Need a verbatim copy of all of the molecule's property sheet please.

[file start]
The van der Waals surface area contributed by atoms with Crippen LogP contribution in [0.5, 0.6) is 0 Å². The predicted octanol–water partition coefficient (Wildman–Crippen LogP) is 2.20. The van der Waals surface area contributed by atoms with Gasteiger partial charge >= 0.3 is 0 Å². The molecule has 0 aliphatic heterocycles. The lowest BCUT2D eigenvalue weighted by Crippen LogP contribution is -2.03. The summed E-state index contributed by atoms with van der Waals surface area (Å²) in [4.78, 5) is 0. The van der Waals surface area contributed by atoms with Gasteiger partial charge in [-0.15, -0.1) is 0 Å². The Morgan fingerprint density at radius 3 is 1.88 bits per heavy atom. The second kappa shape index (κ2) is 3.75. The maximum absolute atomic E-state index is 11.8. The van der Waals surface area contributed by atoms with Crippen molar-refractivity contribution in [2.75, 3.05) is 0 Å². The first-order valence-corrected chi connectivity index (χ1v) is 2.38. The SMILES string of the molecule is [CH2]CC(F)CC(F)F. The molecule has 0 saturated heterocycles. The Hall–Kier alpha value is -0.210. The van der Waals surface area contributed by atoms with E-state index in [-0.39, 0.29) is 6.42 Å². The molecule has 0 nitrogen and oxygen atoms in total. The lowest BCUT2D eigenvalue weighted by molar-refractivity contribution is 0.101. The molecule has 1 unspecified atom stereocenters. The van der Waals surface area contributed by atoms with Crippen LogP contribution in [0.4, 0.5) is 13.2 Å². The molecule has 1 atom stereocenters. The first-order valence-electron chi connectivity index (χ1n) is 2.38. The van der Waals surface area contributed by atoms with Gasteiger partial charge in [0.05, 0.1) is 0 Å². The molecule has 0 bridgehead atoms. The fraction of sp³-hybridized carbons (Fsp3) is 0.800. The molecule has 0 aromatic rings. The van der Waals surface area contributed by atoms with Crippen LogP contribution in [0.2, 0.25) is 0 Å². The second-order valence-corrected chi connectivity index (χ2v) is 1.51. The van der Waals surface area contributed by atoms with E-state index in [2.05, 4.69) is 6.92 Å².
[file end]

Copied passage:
The van der Waals surface area contributed by atoms with Crippen LogP contribution in [0.5, 0.6) is 0 Å². The predicted octanol–water partition coefficient (Wildman–Crippen LogP) is 2.20. The van der Waals surface area contributed by atoms with Gasteiger partial charge >= 0.3 is 0 Å². The molecule has 0 aliphatic heterocycles. The lowest BCUT2D eigenvalue weighted by Crippen LogP contribution is -2.03. The summed E-state index contributed by atoms with van der Waals surface area (Å²) in [4.78, 5) is 0. The van der Waals surface area contributed by atoms with Gasteiger partial charge in [-0.15, -0.1) is 0 Å². The Morgan fingerprint density at radius 3 is 1.88 bits per heavy atom. The second kappa shape index (κ2) is 3.75. The maximum absolute atomic E-state index is 11.8. The van der Waals surface area contributed by atoms with Crippen molar-refractivity contribution in [2.75, 3.05) is 0 Å². The first-order valence-corrected chi connectivity index (χ1v) is 2.38. The SMILES string of the molecule is [CH2]CC(F)CC(F)F. The molecule has 0 saturated heterocycles. The Hall–Kier alpha value is -0.210. The van der Waals surface area contributed by atoms with E-state index in [-0.39, 0.29) is 6.42 Å². The molecule has 0 nitrogen and oxygen atoms in total. The lowest BCUT2D eigenvalue weighted by molar-refractivity contribution is 0.101. The molecule has 1 unspecified atom stereocenters. The van der Waals surface area contributed by atoms with Crippen LogP contribution in [0.4, 0.5) is 13.2 Å². The molecule has 1 atom stereocenters. The first-order valence-electron chi connectivity index (χ1n) is 2.38. The van der Waals surface area contributed by atoms with Gasteiger partial charge in [0.05, 0.1) is 0 Å². The molecule has 0 bridgehead atoms. The fraction of sp³-hybridized carbons (Fsp3) is 0.800. The molecule has 0 aromatic rings. The van der Waals surface area contributed by atoms with Crippen LogP contribution in [0.2, 0.25) is 0 Å². The second-order valence-corrected chi connectivity index (χ2v) is 1.51. The van der Waals surface area contributed by atoms with E-state index in [2.05, 4.69) is 6.92 Å².